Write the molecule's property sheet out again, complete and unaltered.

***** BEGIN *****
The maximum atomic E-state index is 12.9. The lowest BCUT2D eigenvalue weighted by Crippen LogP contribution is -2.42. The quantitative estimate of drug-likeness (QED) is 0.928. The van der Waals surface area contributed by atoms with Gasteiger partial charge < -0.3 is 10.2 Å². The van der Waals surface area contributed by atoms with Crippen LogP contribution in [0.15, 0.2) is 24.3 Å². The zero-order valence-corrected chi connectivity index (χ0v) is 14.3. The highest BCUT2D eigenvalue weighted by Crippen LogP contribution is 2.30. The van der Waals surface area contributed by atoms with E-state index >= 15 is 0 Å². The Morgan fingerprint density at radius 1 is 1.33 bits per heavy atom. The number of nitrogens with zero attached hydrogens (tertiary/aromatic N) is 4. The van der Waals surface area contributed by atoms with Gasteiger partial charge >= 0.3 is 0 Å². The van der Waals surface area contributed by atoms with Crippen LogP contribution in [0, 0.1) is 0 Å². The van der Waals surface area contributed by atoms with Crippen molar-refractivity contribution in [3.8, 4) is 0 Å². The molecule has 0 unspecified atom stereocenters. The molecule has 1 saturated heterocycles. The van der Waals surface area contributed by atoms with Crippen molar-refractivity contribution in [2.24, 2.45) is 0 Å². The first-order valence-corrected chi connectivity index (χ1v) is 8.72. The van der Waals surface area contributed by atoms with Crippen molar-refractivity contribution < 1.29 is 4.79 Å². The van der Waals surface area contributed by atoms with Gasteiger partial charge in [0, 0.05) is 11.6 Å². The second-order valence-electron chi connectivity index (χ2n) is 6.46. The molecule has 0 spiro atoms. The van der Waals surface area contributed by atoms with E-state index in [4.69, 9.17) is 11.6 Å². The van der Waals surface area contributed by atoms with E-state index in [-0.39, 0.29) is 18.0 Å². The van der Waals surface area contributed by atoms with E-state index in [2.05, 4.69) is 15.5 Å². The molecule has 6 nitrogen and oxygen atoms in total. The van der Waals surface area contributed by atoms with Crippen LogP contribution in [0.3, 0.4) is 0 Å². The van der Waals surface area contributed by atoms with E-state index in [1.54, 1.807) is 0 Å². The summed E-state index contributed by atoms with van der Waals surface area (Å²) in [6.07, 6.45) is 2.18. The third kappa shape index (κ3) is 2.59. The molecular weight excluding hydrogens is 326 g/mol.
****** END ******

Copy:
The maximum atomic E-state index is 12.9. The lowest BCUT2D eigenvalue weighted by Crippen LogP contribution is -2.42. The quantitative estimate of drug-likeness (QED) is 0.928. The van der Waals surface area contributed by atoms with Gasteiger partial charge < -0.3 is 10.2 Å². The van der Waals surface area contributed by atoms with Crippen LogP contribution in [0.15, 0.2) is 24.3 Å². The zero-order valence-corrected chi connectivity index (χ0v) is 14.3. The highest BCUT2D eigenvalue weighted by Crippen LogP contribution is 2.30. The van der Waals surface area contributed by atoms with E-state index >= 15 is 0 Å². The Morgan fingerprint density at radius 1 is 1.33 bits per heavy atom. The number of nitrogens with zero attached hydrogens (tertiary/aromatic N) is 4. The van der Waals surface area contributed by atoms with Gasteiger partial charge >= 0.3 is 0 Å². The van der Waals surface area contributed by atoms with Crippen LogP contribution in [0, 0.1) is 0 Å². The van der Waals surface area contributed by atoms with Crippen molar-refractivity contribution in [3.8, 4) is 0 Å². The molecule has 0 unspecified atom stereocenters. The molecule has 1 saturated heterocycles. The van der Waals surface area contributed by atoms with Crippen molar-refractivity contribution in [2.24, 2.45) is 0 Å². The first-order valence-corrected chi connectivity index (χ1v) is 8.72. The van der Waals surface area contributed by atoms with Crippen molar-refractivity contribution < 1.29 is 4.79 Å². The van der Waals surface area contributed by atoms with Gasteiger partial charge in [0, 0.05) is 11.6 Å². The second-order valence-electron chi connectivity index (χ2n) is 6.46. The molecule has 0 spiro atoms. The van der Waals surface area contributed by atoms with E-state index in [4.69, 9.17) is 11.6 Å². The van der Waals surface area contributed by atoms with E-state index in [-0.39, 0.29) is 18.0 Å². The van der Waals surface area contributed by atoms with E-state index in [2.05, 4.69) is 15.5 Å². The molecule has 6 nitrogen and oxygen atoms in total. The van der Waals surface area contributed by atoms with Crippen LogP contribution in [0.3, 0.4) is 0 Å². The van der Waals surface area contributed by atoms with E-state index in [1.54, 1.807) is 0 Å². The summed E-state index contributed by atoms with van der Waals surface area (Å²) in [6.07, 6.45) is 2.18. The third kappa shape index (κ3) is 2.59. The molecular weight excluding hydrogens is 326 g/mol.